Thessaloniki (Part 1)

Our third and final program trip occurred this past week. Our journey consisted of a long bus ride to and from the Northern Greek city of Thessaloniki. Known as Greece’s second city, Thessaloniki is a college city with its large university and is filled with many restaurants, bars, and cafes. With its waterfront location that help lead to its rise in power, today its residents and visitors enjoy its views from the pedestrian walkway that extends for miles directly alongside the water. Northern Greece differs dramatically from Attica with its combination of tall lush mountainous regions to sections of large flat plains that lend well to agriculture. This trip allowed us to experience both a different city while at the same time exposing us to more of the beautiful landscapes of the Greek countryside.

We departed from Athens on Tuesday, April 5th stopping at the small mountainous town of Ambelakia for lunch and a tour of the Schwartz Mansion. Back in its heyday Ambelakia produced a beautiful red dye from a special flower that only grew in that region. Tucked into the side of a mountain the village has been in decline since the Industrial Revolution replaced the naturally occurring dye with the chemically produced. What remains is a quaint village with a dwindling population…the perfect quiet stop to break up a long bus drive.

We arrived at Thessaloniki around 5:00 with the evening free. My roommates and I took advantage of the long walkway that extends along the water and went for a run. Even though Thessaloniki is a young city with many other students our age enjoying the seaside views, there did not appear to be too many others running. Not to mention running while wearing shorts and tshirts…the Greeks prefer to wear tight fitting leggings or sweatpants leaving us feeling slightly uncomfortable being the only ones revealing our knees despite the 70 degree weather.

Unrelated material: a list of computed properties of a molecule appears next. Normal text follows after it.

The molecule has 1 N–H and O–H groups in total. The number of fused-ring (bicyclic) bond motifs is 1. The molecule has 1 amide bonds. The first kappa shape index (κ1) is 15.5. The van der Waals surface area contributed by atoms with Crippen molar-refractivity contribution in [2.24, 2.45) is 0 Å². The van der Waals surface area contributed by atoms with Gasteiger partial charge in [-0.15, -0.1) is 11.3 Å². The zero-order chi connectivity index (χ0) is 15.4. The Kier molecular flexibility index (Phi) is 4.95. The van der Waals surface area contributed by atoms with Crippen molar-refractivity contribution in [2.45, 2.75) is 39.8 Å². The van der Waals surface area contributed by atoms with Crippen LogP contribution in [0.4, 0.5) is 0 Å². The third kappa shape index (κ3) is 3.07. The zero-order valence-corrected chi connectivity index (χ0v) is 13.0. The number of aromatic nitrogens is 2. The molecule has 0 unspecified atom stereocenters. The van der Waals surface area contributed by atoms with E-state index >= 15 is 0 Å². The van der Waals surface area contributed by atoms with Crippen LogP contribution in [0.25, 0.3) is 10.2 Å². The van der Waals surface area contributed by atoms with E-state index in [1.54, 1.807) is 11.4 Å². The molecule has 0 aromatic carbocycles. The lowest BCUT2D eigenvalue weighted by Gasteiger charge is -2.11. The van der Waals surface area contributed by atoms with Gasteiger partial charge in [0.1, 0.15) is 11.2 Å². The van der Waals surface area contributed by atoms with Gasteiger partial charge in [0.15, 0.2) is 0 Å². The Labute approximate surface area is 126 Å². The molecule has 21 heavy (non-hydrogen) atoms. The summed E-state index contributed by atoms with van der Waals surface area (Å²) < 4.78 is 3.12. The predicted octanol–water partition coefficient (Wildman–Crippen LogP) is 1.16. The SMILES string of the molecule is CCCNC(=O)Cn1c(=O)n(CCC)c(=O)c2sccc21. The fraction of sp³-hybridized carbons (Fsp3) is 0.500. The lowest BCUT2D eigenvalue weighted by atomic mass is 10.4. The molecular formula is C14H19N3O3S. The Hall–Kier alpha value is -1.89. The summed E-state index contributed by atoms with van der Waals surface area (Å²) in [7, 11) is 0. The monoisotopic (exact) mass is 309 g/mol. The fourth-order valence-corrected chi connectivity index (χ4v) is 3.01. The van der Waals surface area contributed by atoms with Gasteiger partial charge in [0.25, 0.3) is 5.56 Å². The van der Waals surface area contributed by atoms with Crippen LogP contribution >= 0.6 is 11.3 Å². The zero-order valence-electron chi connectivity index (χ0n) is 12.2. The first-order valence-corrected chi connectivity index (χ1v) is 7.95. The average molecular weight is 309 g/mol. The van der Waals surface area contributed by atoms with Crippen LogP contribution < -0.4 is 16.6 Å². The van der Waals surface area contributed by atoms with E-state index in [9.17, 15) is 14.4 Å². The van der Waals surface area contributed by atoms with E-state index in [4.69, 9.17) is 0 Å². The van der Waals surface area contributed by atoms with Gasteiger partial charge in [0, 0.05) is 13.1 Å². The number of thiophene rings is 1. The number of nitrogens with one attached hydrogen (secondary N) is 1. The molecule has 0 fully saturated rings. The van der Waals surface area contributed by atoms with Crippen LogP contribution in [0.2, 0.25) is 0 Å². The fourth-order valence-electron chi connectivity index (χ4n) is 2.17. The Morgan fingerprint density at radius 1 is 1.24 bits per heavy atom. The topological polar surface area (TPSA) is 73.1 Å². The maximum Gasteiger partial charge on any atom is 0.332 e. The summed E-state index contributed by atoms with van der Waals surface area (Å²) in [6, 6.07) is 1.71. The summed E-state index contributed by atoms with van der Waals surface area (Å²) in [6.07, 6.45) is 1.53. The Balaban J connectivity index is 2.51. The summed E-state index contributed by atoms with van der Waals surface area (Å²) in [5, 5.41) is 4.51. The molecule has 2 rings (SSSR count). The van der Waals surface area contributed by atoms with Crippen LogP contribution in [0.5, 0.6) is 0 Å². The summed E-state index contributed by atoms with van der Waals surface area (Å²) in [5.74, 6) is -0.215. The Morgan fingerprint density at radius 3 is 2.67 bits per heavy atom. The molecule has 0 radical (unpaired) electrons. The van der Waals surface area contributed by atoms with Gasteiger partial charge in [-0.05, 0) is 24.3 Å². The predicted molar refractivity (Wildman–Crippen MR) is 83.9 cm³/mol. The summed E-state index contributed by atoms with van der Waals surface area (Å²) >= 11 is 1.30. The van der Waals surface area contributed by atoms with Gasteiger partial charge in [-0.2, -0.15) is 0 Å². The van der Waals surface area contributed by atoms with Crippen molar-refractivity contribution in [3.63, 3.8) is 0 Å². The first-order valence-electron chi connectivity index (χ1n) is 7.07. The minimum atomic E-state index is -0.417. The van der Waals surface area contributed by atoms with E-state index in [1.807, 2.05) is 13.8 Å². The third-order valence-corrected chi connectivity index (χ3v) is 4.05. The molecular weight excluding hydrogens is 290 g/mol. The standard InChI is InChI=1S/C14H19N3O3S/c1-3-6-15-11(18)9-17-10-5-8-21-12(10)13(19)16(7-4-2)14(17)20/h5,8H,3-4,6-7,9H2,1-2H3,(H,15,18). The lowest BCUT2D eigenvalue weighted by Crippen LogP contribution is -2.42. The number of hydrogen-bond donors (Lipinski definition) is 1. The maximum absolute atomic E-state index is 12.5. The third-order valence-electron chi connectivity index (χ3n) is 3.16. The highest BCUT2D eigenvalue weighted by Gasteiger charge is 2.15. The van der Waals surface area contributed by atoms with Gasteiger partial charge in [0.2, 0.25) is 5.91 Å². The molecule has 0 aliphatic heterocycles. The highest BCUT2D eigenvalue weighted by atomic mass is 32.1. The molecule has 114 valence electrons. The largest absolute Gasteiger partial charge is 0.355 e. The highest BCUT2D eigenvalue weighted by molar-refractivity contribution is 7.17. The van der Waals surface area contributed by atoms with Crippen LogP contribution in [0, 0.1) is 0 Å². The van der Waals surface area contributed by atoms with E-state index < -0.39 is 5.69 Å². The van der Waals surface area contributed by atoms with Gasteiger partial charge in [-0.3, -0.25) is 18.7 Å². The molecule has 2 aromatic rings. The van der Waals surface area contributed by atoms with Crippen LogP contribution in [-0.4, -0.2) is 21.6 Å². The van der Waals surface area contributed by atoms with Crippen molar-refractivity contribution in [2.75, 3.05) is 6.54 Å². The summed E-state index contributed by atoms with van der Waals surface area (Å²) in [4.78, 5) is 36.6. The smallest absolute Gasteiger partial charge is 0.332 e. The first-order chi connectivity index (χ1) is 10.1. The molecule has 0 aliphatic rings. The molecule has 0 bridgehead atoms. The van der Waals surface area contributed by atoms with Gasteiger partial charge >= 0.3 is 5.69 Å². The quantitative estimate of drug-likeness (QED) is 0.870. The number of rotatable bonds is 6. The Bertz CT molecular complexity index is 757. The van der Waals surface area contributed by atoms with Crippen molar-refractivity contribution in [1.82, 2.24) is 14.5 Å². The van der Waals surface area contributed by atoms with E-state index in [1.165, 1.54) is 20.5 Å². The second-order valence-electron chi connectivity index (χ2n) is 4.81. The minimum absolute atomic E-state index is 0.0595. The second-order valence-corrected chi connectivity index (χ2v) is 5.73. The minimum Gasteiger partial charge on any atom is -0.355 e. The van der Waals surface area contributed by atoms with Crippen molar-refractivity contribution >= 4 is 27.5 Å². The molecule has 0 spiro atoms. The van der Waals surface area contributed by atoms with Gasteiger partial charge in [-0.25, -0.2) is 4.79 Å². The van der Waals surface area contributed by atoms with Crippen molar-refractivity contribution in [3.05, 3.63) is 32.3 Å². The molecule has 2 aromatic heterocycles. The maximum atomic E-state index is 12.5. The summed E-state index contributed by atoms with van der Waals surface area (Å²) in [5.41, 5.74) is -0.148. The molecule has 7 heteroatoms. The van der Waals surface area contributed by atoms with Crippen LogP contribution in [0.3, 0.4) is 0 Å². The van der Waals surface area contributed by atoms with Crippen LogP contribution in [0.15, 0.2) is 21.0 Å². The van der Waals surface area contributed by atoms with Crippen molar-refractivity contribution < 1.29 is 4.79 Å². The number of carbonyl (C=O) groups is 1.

While Greek food is absolutely delicious, Athens often comes short of offering a greater variety of cuisines, in particular, Mexican. With Thessaloniki catering to thousands of twenty-somethings, there seemed to be a greater variety of dining options which brought us to our dinner selection. El Burrito did the trick with offering some much needed guacamole, margaritas, quesadillas, and every other Mexican staple. Since we were visiting another part of Greece instead of another country we felt little regret abandoning our usual Greek staples of souvlaki, gyros, and olives.

Our second day in Thessaloniki involved a walking tour of many Roman and Byzantine sites. We began with the Gallerius Complex, commissioned by 4th century Roman Emperor Galerius, which included the Palace, the Arch, and the Rotunda. While the Palace is no more than a few ruins, the Arch and the Rotunda still exist. Made into a Byzantine church after the fall of the Roman Empire (along with everything else old in Greece), the church boasts beautiful mosaics with bird and floral motifs. The Arch of Gallerius also remains intact with its marble sculptural panels depicting a victory over the Persians. Afterwards, we completed three quick tours of different Byzantine churches throughout the city (Acheiropoiitos church, Aghia Sofia, and Agios Demetrios).

With the afternoon off, we decided to take a sunset boat ride around the port. Many large shipping boats floated out in the harbor as we rode past. The waterfront was filled with many people enjoying the warm weather with their friends and family. All of the cafes and bars facing the water were packed full of those getting their late afternoon drinks. We spent the rest of the evening sitting near the water by the White Tower, one of the most popular spots in Thessaloniki.

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Author: awellesleyodyssey

Wellesley College Junior studying abroad in Greece for the 2016 spring semester.

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